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UNICODE mode for regular expressions - time to change the default?

 
 
John Nagle
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      04-05-2007
Regular expressions are compiled in ASCII mode unless
Unicode mode is specified to "rc.compile". The difference is that regular
expressions in ASCII mode don't recognize things like
Unicode whitespace, even when applied to Unicode strings.
For example, Unicode character 0x00A0 is a "NO-BREAK SPACE", which is
a form of whitespace. It's the Unicode equivalent of HTML's " ".
This can create some strange bugs.

Is the current default good? Or is it time to compile all regular
expressions in Unicode mode by default? It shouldn't hurt processing of
ASCII strings to do that. The current setup is really a legacy of when
most things in Python didn't work in Unicode mode, and you didn't want to
introduce Unicode unnecessarily. It's another one of those obscure
Unicode "gotchas" that really should go away.

John Nagle
 
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John Machin
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      04-05-2007
On Apr 6, 5:50 am, John Nagle <(E-Mail Removed)> wrote:
> Regular expressions are compiled in ASCII mode
> unless
> Unicode mode is specified to "rc.compile". The difference is that regular
> expressions in ASCII mode don't recognize things like
> Unicode whitespace, even when applied to Unicode strings.


AFAICT, the default is that \s, \d, etc are interpreted according to
the current locale's properties. Specifying re.U changes that to use
the unicodedata properties instead. There is no such thing as "ASCII
mode".

> For example, Unicode character 0x00A0 is a "NO-BREAK SPACE", which is
> a form of whitespace. It's the Unicode equivalent of HTML's "&nbsp;".
> This can create some strange bugs.
>
> Is the current default good? Or is it time to compile all regular
> expressions in Unicode mode by default? It shouldn't hurt processing of
> ASCII strings to do that.


Believe it or not: there are folk out there who have data which is
encoded in 8-bit encodings which are not ASCII and for which
"\xA0".decode('whatever') does not produce u"\xA0" ... it could for
example be a box-drawing character or a letter:

>>> import unicodedata as ucd
>>> "\xA0".decode('koi8-r')

u'\u2550'
>>> ucd.name(_)

'BOX DRAWINGS DOUBLE HORIZONTAL'
>>> "\xA0".decode('cp850')

u'\xe1'
>>> ucd.name(_)

'LATIN SMALL LETTER A WITH ACUTE'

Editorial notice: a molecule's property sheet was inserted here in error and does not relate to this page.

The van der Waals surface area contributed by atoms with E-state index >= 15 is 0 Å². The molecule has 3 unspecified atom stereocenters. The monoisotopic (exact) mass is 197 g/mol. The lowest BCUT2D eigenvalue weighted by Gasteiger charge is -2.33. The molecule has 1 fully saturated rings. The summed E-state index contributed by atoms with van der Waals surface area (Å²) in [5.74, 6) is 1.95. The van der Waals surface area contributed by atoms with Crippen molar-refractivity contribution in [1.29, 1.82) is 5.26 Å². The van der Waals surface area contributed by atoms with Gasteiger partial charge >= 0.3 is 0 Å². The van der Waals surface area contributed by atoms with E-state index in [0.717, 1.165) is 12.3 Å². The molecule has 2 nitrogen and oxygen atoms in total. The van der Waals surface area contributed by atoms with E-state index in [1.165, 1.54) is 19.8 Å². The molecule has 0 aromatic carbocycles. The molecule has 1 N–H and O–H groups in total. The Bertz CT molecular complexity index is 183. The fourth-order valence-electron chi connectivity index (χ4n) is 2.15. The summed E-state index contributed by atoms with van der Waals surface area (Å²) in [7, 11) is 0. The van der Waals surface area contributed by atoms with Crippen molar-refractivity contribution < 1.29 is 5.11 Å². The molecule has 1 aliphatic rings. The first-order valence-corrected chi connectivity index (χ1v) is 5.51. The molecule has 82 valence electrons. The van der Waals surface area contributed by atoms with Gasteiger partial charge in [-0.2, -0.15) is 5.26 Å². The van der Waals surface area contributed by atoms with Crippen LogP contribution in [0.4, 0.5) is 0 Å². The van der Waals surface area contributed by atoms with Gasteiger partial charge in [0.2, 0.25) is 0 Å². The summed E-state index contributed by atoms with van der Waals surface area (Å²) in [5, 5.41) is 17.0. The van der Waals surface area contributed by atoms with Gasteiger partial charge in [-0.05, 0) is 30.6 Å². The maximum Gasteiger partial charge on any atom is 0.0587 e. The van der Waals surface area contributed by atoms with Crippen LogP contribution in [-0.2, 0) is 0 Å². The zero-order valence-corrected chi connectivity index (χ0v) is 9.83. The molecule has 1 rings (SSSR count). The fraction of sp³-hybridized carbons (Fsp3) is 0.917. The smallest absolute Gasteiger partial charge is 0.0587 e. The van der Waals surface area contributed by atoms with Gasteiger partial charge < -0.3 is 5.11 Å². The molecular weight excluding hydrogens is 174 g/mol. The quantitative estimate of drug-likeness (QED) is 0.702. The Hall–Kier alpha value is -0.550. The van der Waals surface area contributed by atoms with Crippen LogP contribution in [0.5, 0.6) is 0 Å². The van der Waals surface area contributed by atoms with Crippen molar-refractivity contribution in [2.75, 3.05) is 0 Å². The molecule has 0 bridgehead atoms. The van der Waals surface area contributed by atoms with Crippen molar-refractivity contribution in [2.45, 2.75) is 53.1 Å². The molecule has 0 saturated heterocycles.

>>>


Problem number 2: It's probable that users in locale X wouldn't want a
match to succeed on a character that is regarded as a digit (say) in
distant locale Y, but if found in a data file in locale X is probably
more indicative of having read binary data instead of Unicode text:

>>> ucd.name(u"\u0f20")

'TIBETAN DIGIT ZERO'
>>> re.match(ur"\d", u"\u0f20")
>>> re.match(ur"\d", u"\u0f20", re.U)

<_sre.SRE_Match object at 0x00EFC9C0>


> The current setup is really a legacy of when
> most things in Python didn't work in Unicode mode, and you didn't want to
> introduce Unicode unnecessarily. It's another one of those obscure
> Unicode "gotchas" that really should go away.


It's the ASCII-centric mindset that creates gotchas and really should
go away

HTH,
John

 
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Steve Holden
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      04-05-2007
John Nagle wrote:
> Regular expressions are compiled in ASCII mode unless
> Unicode mode is specified to "rc.compile". The difference is that regular
> expressions in ASCII mode don't recognize things like
> Unicode whitespace, even when applied to Unicode strings.
> For example, Unicode character 0x00A0 is a "NO-BREAK SPACE", which is
> a form of whitespace. It's the Unicode equivalent of HTML's "&nbsp;".
> This can create some strange bugs.
>
> Is the current default good? Or is it time to compile all regular
> expressions in Unicode mode by default? It shouldn't hurt processing of
> ASCII strings to do that. The current setup is really a legacy of when
> most things in Python didn't work in Unicode mode, and you didn't want to
> introduce Unicode unnecessarily. It's another one of those obscure
> Unicode "gotchas" that really should go away.
>
> John Nagle


Personally I'd leave it to go away with Python 3.0, when all strings
will be Unicode.

regards
Steve
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Recent Ramblings http://holdenweb.blogspot.com

 
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